Two days ago, one of my daughter’s best friends from childhood lost her beloved horse Rumba. This young woman is now a yoga instructor and for the past year she has been traveling and working in Australia. The strange thing about this story is best said in her own words:
“I never sign up to go on trail rides when I travel because I know I will be disappointed when all we do is walk. But something drew me to this ride, it was for “advanced riders” with promises of cantering. I wanted to go a few days ago but it wasn’t available so I had to settle for yesterday morning. They gave me a horse named Big, I felt that was appropriate since I am used to riding my big mare. We rode for 3 hours through the streams, by the blue lake water and galloped across a field. Towards the end of the ride the horse started prancing back towards home exactly as Rumba would have done on a trail. In that moment I thought I was riding her and maybe I was. Maybe that was the moment she passed away. She was with me and I was with her.
I may not have wanted to buy her but we did anyways. I may not have liked her in the beginning but I rode her anyways. She taught me how to be strong and courageous. It seemed at times we had the same bitchy personality and in the end we knew each other better than anyone else.
I spent this last day with myself. Sometimes crying, meditating and just existing. I treated myself to some spa time, cupcakes and most importantly yoga. I’ve read all the loving comments and messages from near and far. And I am finally starting to feel better. Thank you all for the love and support. It literally means the world to me.”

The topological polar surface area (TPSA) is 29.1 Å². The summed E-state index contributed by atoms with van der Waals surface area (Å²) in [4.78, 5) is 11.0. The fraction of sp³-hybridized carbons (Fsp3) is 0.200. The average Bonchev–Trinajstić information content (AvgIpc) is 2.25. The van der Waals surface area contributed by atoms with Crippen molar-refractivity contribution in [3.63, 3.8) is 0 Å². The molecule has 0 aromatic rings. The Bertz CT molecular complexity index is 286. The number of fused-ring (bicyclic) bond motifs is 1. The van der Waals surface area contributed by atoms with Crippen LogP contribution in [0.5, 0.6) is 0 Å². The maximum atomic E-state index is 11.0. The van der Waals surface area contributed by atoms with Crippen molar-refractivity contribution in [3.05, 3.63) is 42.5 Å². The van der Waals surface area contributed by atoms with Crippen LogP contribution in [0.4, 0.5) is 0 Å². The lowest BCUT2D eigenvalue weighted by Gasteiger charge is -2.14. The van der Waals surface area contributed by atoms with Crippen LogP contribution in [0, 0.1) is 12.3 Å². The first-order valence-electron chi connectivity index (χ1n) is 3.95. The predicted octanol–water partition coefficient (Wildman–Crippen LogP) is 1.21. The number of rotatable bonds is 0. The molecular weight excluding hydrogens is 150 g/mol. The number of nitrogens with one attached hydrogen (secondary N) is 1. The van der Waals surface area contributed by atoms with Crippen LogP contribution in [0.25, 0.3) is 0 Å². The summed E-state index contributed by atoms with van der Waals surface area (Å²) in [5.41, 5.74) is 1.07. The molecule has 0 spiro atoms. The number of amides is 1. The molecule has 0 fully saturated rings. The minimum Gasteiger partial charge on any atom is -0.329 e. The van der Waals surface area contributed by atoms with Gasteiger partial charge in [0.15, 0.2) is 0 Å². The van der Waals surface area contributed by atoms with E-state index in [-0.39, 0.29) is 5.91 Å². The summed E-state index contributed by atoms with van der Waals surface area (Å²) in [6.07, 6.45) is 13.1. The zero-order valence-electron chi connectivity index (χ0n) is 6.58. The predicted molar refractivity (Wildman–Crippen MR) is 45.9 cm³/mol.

With these words on Facebook she published several photos of herself riding her old horse. In one of the photographs, they are mid-jump over a high double oxer– a difficult jump—together as one. I can only imagine how she must have felt, airborne, in the split second it took the large bay mare to clear that jump. It must have felt like she was flying.
I think that we all imagine ourselves flying as children. We dream about it and we try to live it. From the first viewing of Peter Pan, to the teenage pursuits of riding racing bicycles, or motorcycles, or horses, or learning to sail or ski, we all grow our imaginary wings, and for the times that we are doing what we do, we feel pure joy: we are limitless, unbound by gravity or sadness or sorrow. We have wings.
For most of us, growing up is learning to fly without wings—to find satisfaction in our friends, our families, our pets, our careers, and our hobbies. If we are lucky, we find solace in the daily small pleasures that surround us—the scent of a blooming rose, the wag of a tail, the taste of good food or fine wine. My daughter’s friend is learning this now, traveling alone in a strange land far from the familiar neighborhood she grew up in. The day after her horse died, she put another picture on Facebook, of a beautiful rainbow arching over the New Zealand road she was driving on. I’ll never know for sure, but I think it was Rumba, telling her everything is going to be okay.